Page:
He was a very cute Vlad, though. Nothing ominous about him at all. I should have taken a picture! 🙂

      Reply
  3. What an awful experience.
    Maybe it’s the growth of mushrooms that sends a toxic fume into the air that makes everyone feel sick.

    Reply
    • JH

      Hmm…interesting theory, Alex. I’m just glad I’m outta there! I was happy to see it, but I have no desire to go back.

      Reply
  4. wow! you braved the forest. i was creeped out when you talked about how it affected you. what an experience.

    Reply
    • JH

      Yes, I’m glad I saw it, but I won’t be going back. Thanks for commenting! Sorry it’s taken me so long to reply.

      Reply
  5. Like Alex, I believe the soil may be contaminated in some way, hence the misshapen trees and leaves that may give off a toxic effect. The food produced there may also be tainted in some way. There have been comet and asteroid strikes all over Europe. Thousands of years ago a comet or asteroid could have struck and poisoned the soil.

    A good rule of thumb: if a place has a bad reputation, read about the place and leave the visiting for others!

    Reply
    • JH

      Oh, I couldn’t NOT go, Roland! What kind of investigative journalist/horror writer would I be? It was okay to visit the forest, but it would be stupid to return. At least for me. I’ve heard from at least one person who suffers no ill effects.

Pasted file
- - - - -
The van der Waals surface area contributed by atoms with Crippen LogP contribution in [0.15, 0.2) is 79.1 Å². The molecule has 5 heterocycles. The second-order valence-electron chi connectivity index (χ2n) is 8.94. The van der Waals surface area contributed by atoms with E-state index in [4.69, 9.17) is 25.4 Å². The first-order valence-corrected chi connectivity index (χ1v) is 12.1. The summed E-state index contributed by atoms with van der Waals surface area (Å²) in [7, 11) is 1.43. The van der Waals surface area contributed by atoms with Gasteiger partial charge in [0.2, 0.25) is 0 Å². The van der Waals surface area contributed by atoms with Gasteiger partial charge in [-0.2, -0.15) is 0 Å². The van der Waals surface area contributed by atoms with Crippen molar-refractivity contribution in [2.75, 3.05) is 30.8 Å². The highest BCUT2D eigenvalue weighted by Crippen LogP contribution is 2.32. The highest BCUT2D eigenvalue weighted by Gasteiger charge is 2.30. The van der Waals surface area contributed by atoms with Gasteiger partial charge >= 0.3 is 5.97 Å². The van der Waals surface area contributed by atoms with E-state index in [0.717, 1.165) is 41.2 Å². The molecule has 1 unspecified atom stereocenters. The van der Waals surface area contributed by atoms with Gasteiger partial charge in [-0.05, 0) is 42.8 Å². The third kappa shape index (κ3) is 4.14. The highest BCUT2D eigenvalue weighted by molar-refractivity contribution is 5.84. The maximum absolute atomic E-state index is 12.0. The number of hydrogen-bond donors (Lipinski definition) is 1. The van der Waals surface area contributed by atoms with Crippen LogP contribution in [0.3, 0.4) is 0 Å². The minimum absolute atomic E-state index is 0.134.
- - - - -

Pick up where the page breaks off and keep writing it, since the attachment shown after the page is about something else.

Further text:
Reply
  6. What an experience! I almost wonder if you were so upset from before that it carried through. On the other hand this forest does look like something from a gothic/haunted novel. Glad you felt better after leaving. Now off to read about this forest

    Reply
    • JH

      It could be, but the headache came and went so quickly I have my doubts. My stomach trouble? Definitely not blaming that on the forest.

      Reply
  7. What about mammals or birds? How quiet was it? I thought the strange shaped trees might be caused by drought during their early years of growth.

    I love these posts. They give me the creeps. I’m so weird hehe

    Anna from Elements of Writing

    Reply
    • JH

      I was paying close attention to that, Anna, and there were birds singing the entire time. Didn’t see any mammals, but a lot of frogs.

      Can drought cause those deformities?

      Reply
  8. I have heard of that before MANY times…people getting sick in haunted places. It hasn’t happened to me, but my mom has been through it. Some people are more sensitive than others…I’m not sensitive to paranormal stuff at all. Maybe that’s why I can venture straight into haunted places without any problem…I love the fear, but nothing ever happens as a result. If I saw one ghost or felt that spooky feeling, I’d probably stay far away from haunted places forever!

    Stephanie
    http://stephie5741.blogspot.com

    Reply
    • JH

      Yeah, it’s not fun. I’ll keep visiting haunted places because I love it, but I have no desire to go back to that forest, that’s for sure.

      Reply
  9. That is so weird- and awful- about the feeling so sick. It’s never a good experience to be sick so far from home! However, like all the other posts you’ve done on your trip, this is so fascinating! What strange places exist in the world!

    Reply
    • JH

      Yes, there’s something weird going on in that forest. I’m not sure what, but I don’t think it’s ghosts. Unless there’s some Phantom of Puke I don’t know about.

      I felt fine after an hour in the airport.

      Reply
  10. How very cool! Can’t believe I didn’t get to read this till now. Now I really wanna go check it out!

    Reply
    • JH

      You’re welcome to it, Nik. I definitely won’t be going back.

      Reply